While psychedelia came to Chile in the 1970s as it did elsewhere, influencing bands like Aguaturbia, a new subgenre was being explored by Los Jaivas. Forming in 1963 in Viña del Mar, Los Jaivas mixed rock with South American ancestral music to form what became known as folk progressive rock. Other prominent early 1970s rock bands included Escombros (Debris) and Sacros (Sacreds). Escombros contained former members of The Mac's and The Jockers and sung in English, producing covers of Jimi Hendrix and Led Zeppelin among others. Sacros have been compared to The Byrds and Bob Dylan, with traces of Fusión latinoamericana, and released their first album, Sacros, days before the 1973 military coup. The album is now a collector’s item.
Piedra Roja Festival
The famous Woodstock Festival in the U.S. inspired a similar event in Santiago, the Piedra Roja Festival of October 1970. The festival attracted many followers of the hippie movement and included performances by Los Blops and Los Jaivas, but poor organization led to a chaotic event which included sound problems and the presence of drugs and crime. Some artists, like Aguaturbia and Eduardo Gatti, pulled out of their scheduled performances. The festival was, according to the National Digital Library of Chile, “the moment in which the youth subculture, represented by rock, became a public issue and was reported in the media as a latent social problem. Young people were shown as liberal, drug-taking, long-haired rebels who were affecting mainstream society.”
Late 1970s and 1980s
Underground in the dictatorship years
The proliferation of Chilean rock bands in the early 1970s ended with the military coup of September 11, 1973. The repressive military regime prohibited all manifestations of rock music, along with many other forms of culture (see Military government of Chile (1973-1990): cultural life). This brought about a decline of the music industry in Chile and a deterioration of the Chilean rock scene. Some Latin American fusion bands broke up, like Los Blop's, while others fled abroad, like Los Jaivas, who emigrated to Argentina. Others, like Congreso, were forced to radically change their music to a progressive rock style, followed by the avant-garde and Rock in Opposition inspired band Fulano.
One of the most well-known and influential bands from this period was Los Prisioneros, who were especially known for their outspoken songwriter and lead vocalist, Jorge González. Jorge Leiva of Musica Popular describes Los Prisioneros as “by far the most representative Chilean rock group. Their stripped-down rock, free from virtuoso pretensions, and their lyrics, full of acute social observation, were the voice of youth disenchantment during the dictatorship of Augusto Pinochet.”
Punk in Chile
Chile’s first contribution to punk rock can be found abroad. In the mid-1970s Alvaro Peña, better known as “The Chilean With The Singing Nose”, joined Joe Strummer in the band The 101'ers, one of the world’s first punk bands and a precursor to the legendary band The Clash.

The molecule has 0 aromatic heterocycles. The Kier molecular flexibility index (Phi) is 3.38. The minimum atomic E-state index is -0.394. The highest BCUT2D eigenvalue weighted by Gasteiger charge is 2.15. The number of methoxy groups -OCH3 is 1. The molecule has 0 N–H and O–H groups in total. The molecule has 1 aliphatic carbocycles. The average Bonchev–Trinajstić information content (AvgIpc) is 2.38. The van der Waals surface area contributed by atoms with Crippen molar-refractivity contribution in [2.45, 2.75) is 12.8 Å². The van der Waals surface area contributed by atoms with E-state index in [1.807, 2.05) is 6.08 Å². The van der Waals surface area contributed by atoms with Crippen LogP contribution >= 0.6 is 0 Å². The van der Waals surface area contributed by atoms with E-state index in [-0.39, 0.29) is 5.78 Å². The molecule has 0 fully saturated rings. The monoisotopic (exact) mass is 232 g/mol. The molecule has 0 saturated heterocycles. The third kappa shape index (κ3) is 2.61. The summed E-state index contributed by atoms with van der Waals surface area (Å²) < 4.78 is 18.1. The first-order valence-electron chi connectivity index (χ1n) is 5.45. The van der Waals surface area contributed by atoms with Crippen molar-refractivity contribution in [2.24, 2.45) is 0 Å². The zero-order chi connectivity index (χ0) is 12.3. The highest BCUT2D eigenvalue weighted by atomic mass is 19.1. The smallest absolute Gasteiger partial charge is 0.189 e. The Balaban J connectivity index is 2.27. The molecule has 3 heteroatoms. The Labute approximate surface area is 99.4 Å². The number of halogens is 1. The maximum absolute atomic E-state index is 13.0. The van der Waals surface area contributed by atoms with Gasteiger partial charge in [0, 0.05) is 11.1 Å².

From 1985, the first local punk bands began to play in union headquarters around Santiago, such as El Trolley, named after the trolleybus workers’ union, and a cab-drivers’ union in El Aguilucho in Ñuñoa, Santiago. These saw performances from punk bands the Pinochet Boys, Zapatilla Rota, and Dadá, among others. The first Chilean punk festival took place in El Garage Internacional de Matucana with Fiskales Ad-Hok, Ocho Bolas, Politikos Muertos and Vandalik among others. Jordi Berenguer writes: “they were clandestine and illegal spaces. It was the last years of the dictatorship. If there was now less to fear, the death and repression still continued.”
Heavy metal and thrasher scene
In the later 1970s and 1980s, a heavy metal scene developed that was highly clandestine despite having no overt political affiliation or outward opposition to General Augusto Pinochet and his ongoing military regime. Bands of this generation included Pentagram Chile, Dorso, Massakre, Necrosis, Panzer and Rust.
During the late 1980s, with the dictatorship coming to an end, bands such as Squad, Massakre, Necrosis, Pentagram Chile and Criminal become well known in Chile and even at an international level. In contrast to punk, thrash metal had its origin in Santiago's upper-class neighborhoods and was less involved with politics, although the lyrics of bands like Necrosis showed an interest in the political situation.
At the turn of the decade, and as the dictatorship came to an end, more Chilean metal bands emerged, including Six Magics, Slavery, Torturer, Alejandro Silva power cuarteto, Coprofago, Criminal, Bismarck, Dracma and Inquisición, among others.
In the 1990s, Chilean rock was characterized by a diversification of styles derived from rock and pop, as well as a greater exposure to the international market. This was due in part to the return of democracy and an end to the repression of cultural activities, as well as an increase in contact between the Chilean population and the rest of the world as a result of economic liberalization.
The leading Chilean rock bands of the 1990s were Los Tres, who mixed styles like rock, jazz and cueca (Chile’s folkloric national dance) and became particularly successful in Mexico, and La Ley (Spanish for "The Law"), who also had a very successful career in Mexico and other Spanish-speaking countries and won a Grammy Award, two Latin Grammy Awards and an MTV Video Music Award. Other key 1990s bands included: Lucybell, whose popularity expanded during the decade throughout Chile and the rest of the continent, and Nicole, who started her career in the late 1980s but did not become well known until the 1990s.